'Where Are They Now?' featuring SNR alum Ron Block

Ron Block with wife Diana. They met and married in the Dominican Republic in 1985. (Courtesy photo)
Ron Block with wife Diana. They met and married in the Dominican Republic in 1985. (Courtesy photo)

In 1976, Ron Block left the East Coast to pursue his graduate studies at the University of Nebraska-Lincoln.

It didn't take long for him to become fully entrenched in life as a Cornhusker.

"Although I only spent two years in Lincoln and three years in Nebraska, this was a transcendent time of my life," Block said. "I totally bought into Husker Culture. I participated in many activities – from football games and pep rallies to adopting Runzas and Valentino pizzas into my food choices."

Block studied physical geography and climatology. Among his advisers were Merlin Lawson, Norman Rosenberg and a newly hired Ken Dewey.

"The faculty were very accommodating and flexible in guiding my curriculum," he said. "The wide range of coursework supplemented by various applied fields like agronomy allowed me to understand meteorology from many viewpoints."

Block took courses like "Climate Chance," "Dynamic Climatology" and "Bioclimatology." He also taught a lab section of "Introduction to Physical Geography."

"Teaching the lab helped develop and sharpen my organizational and communication skills, which were essential for advancing my career," he said. "UNL provided an excellent environment to grow both as a student and as a person."

After earning his master's degree in 1978, Block spent a year as an instructor in meteorology, geology and physical geography at Doane College in Crete, followed by a one-year stint as an air pollution meteorologist in California.

Then it was time to go global.

"I served in Africa, Latin America and the Caribbean for five years in the Peace Corps and with the U.S. State Department," Block said.

His roles abroad involved everything from agricultural meteorology to teaching to practicing weather forecasting.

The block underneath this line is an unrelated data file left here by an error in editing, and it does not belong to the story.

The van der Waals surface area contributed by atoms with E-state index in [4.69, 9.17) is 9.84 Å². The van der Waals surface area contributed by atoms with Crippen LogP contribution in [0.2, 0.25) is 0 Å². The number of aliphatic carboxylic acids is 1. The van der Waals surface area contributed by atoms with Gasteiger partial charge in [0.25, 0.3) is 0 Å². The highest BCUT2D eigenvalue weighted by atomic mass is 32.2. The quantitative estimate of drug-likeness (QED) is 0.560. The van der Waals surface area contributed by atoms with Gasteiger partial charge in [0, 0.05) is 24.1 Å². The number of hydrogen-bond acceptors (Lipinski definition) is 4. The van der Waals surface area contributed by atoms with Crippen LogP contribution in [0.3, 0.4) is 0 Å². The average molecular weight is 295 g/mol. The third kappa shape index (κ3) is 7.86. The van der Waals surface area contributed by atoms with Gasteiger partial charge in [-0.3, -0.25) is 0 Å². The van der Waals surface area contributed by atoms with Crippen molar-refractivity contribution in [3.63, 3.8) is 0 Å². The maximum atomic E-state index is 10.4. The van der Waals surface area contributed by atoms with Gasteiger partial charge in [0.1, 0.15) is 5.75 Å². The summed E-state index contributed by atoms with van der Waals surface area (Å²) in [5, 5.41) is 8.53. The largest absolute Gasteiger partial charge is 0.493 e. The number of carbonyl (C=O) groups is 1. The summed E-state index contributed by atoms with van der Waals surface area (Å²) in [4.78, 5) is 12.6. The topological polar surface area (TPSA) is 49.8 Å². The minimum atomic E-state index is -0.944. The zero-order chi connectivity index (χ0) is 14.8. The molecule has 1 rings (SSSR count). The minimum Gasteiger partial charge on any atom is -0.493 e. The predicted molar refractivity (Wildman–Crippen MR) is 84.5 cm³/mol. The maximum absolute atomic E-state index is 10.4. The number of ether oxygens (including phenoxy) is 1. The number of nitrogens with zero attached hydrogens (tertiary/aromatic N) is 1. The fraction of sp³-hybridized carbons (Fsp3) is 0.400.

"My career began to fully take shape overseas where I was working way out of my comfort zone," he said. "I had to challenge myself every day to be effective and to grow as a person and as a professional."

In 1987, Block joined the National Weather Service. He worked as a senior weather forecaster for the agency in four locations: New York City, Phoenix, San Juan and Tallahasse, Florida.

"My weather service career was largely centered on the daily issuance of forecasts and timely issuance of warnings for hurricanes, tornadoes, severe storms and floods in a myriad of climates," he said.

Block also served as an outreach and EEO coordinator in all four offices.

"That involved promoting weather as a career and discussing weather safety at schools and with senior citizen groups," he said.

The most challenging aspect of his NWS job was the rotating shift work.

"The weather never takes a vacation," Block said. "You're always on call. You're forecasting and issuing weather warnings under very stressful scenarios, aware that mistakes could lead to fatalities and property damage."

Although the stakes were always high, knowing that his efforts directly saved lives was a "great satisfaction."

Block retired from the NWS in 2014. Now more than a year into retirement, he remains active with the Nebraska Alumni Association. As a current Tallahassee resident, he often talks with prospective students in Florida and Georgia about attending UNL.

"The world has become much smaller and more global since I graduated," Block said. "Students should be willing to expand their horizons, leave their comfort zones and consider jobs and locations that they normally would not consider."

He advises students to seek volunteer and leadership positions while in school with clubs on or off campus. He also suggests taking more applied courses and learning a foreign language.

"Look for non-traditional opportunities," he said. "That is what prospective employers are looking for, much more so than your GPA."

Any current, prospective or former students interested in weather – especially in a career with the NWS – are invited to contact Block at ronblock53@gmail.com.

— Mekita Rivas, Natural Resources

More details at: http://go.unl.edu/ximu